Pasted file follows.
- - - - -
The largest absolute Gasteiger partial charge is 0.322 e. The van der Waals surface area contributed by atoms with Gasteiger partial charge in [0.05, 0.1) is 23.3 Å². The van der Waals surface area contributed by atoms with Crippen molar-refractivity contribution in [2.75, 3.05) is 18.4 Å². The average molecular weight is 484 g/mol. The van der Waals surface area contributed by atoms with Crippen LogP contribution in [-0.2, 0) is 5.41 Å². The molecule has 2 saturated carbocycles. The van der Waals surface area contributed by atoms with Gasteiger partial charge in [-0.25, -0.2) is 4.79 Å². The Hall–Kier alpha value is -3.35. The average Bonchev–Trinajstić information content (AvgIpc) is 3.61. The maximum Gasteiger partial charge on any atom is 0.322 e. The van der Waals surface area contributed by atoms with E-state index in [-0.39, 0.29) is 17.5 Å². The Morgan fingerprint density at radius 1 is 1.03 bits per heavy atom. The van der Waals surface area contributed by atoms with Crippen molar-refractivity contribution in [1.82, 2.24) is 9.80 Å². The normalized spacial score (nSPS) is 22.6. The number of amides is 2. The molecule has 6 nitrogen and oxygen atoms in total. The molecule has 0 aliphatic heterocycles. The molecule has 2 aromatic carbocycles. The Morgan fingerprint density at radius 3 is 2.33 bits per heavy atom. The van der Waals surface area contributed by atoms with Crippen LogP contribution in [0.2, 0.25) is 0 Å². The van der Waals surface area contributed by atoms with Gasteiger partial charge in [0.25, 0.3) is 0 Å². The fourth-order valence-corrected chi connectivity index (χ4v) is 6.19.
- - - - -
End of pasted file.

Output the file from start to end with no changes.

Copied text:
The largest absolute Gasteiger partial charge is 0.322 e. The van der Waals surface area contributed by atoms with Gasteiger partial charge in [0.05, 0.1) is 23.3 Å². The van der Waals surface area contributed by atoms with Crippen molar-refractivity contribution in [2.75, 3.05) is 18.4 Å². The average molecular weight is 484 g/mol. The van der Waals surface area contributed by atoms with Crippen LogP contribution in [-0.2, 0) is 5.41 Å². The molecule has 2 saturated carbocycles. The van der Waals surface area contributed by atoms with Gasteiger partial charge in [-0.25, -0.2) is 4.79 Å². The Hall–Kier alpha value is -3.35. The average Bonchev–Trinajstić information content (AvgIpc) is 3.61. The maximum Gasteiger partial charge on any atom is 0.322 e. The van der Waals surface area contributed by atoms with E-state index in [-0.39, 0.29) is 17.5 Å². The Morgan fingerprint density at radius 1 is 1.03 bits per heavy atom. The van der Waals surface area contributed by atoms with Crippen molar-refractivity contribution in [1.82, 2.24) is 9.80 Å². The normalized spacial score (nSPS) is 22.6. The number of amides is 2. The molecule has 6 nitrogen and oxygen atoms in total. The molecule has 0 aliphatic heterocycles. The molecule has 2 aromatic carbocycles. The Morgan fingerprint density at radius 3 is 2.33 bits per heavy atom. The van der Waals surface area contributed by atoms with Crippen LogP contribution in [0.2, 0.25) is 0 Å². The van der Waals surface area contributed by atoms with Gasteiger partial charge in [0.25, 0.3) is 0 Å². The fourth-order valence-corrected chi connectivity index (χ4v) is 6.19.